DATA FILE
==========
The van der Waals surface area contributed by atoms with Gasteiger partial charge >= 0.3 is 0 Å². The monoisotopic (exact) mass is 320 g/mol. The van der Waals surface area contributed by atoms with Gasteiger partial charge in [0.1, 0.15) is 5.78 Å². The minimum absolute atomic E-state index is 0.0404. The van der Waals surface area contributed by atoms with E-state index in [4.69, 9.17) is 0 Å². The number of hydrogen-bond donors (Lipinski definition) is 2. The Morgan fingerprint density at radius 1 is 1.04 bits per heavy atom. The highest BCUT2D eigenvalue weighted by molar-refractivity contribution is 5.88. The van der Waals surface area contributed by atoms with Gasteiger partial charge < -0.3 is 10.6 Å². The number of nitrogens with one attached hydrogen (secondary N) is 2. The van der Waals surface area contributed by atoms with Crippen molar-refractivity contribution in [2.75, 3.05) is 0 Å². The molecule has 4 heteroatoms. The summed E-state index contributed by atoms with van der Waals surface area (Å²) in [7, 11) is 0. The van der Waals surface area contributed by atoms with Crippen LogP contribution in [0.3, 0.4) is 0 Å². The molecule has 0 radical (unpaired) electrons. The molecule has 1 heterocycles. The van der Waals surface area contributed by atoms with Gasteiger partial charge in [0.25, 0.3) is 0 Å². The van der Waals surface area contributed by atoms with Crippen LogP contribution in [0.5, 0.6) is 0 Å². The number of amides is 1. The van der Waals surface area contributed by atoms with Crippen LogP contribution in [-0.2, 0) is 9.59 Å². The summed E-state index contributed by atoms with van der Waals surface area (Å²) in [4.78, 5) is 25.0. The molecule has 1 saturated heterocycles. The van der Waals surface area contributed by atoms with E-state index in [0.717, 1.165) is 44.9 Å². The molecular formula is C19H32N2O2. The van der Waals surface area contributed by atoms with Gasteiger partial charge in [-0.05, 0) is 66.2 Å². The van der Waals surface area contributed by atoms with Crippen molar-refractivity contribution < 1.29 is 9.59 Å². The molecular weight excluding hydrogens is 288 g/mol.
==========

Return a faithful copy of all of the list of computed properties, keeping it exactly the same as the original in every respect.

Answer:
The van der Waals surface area contributed by atoms with Gasteiger partial charge >= 0.3 is 0 Å². The monoisotopic (exact) mass is 320 g/mol. The van der Waals surface area contributed by atoms with Gasteiger partial charge in [0.1, 0.15) is 5.78 Å². The minimum absolute atomic E-state index is 0.0404. The van der Waals surface area contributed by atoms with E-state index in [4.69, 9.17) is 0 Å². The number of hydrogen-bond donors (Lipinski definition) is 2. The Morgan fingerprint density at radius 1 is 1.04 bits per heavy atom. The highest BCUT2D eigenvalue weighted by molar-refractivity contribution is 5.88. The van der Waals surface area contributed by atoms with Gasteiger partial charge < -0.3 is 10.6 Å². The number of nitrogens with one attached hydrogen (secondary N) is 2. The van der Waals surface area contributed by atoms with Crippen molar-refractivity contribution in [2.75, 3.05) is 0 Å². The molecule has 4 heteroatoms. The summed E-state index contributed by atoms with van der Waals surface area (Å²) in [7, 11) is 0. The van der Waals surface area contributed by atoms with Crippen LogP contribution in [0.3, 0.4) is 0 Å². The molecule has 0 radical (unpaired) electrons. The molecule has 1 heterocycles. The van der Waals surface area contributed by atoms with Gasteiger partial charge in [0.25, 0.3) is 0 Å². The van der Waals surface area contributed by atoms with Crippen LogP contribution in [0.5, 0.6) is 0 Å². The number of amides is 1. The van der Waals surface area contributed by atoms with Crippen LogP contribution in [-0.2, 0) is 9.59 Å². The summed E-state index contributed by atoms with van der Waals surface area (Å²) in [4.78, 5) is 25.0. The molecule has 1 saturated heterocycles. The van der Waals surface area contributed by atoms with E-state index in [0.717, 1.165) is 44.9 Å². The molecular formula is C19H32N2O2. The van der Waals surface area contributed by atoms with Gasteiger partial charge in [-0.05, 0) is 66.2 Å². The van der Waals surface area contributed by atoms with Crippen molar-refractivity contribution < 1.29 is 9.59 Å². The molecular weight excluding hydrogens is 288 g/mol.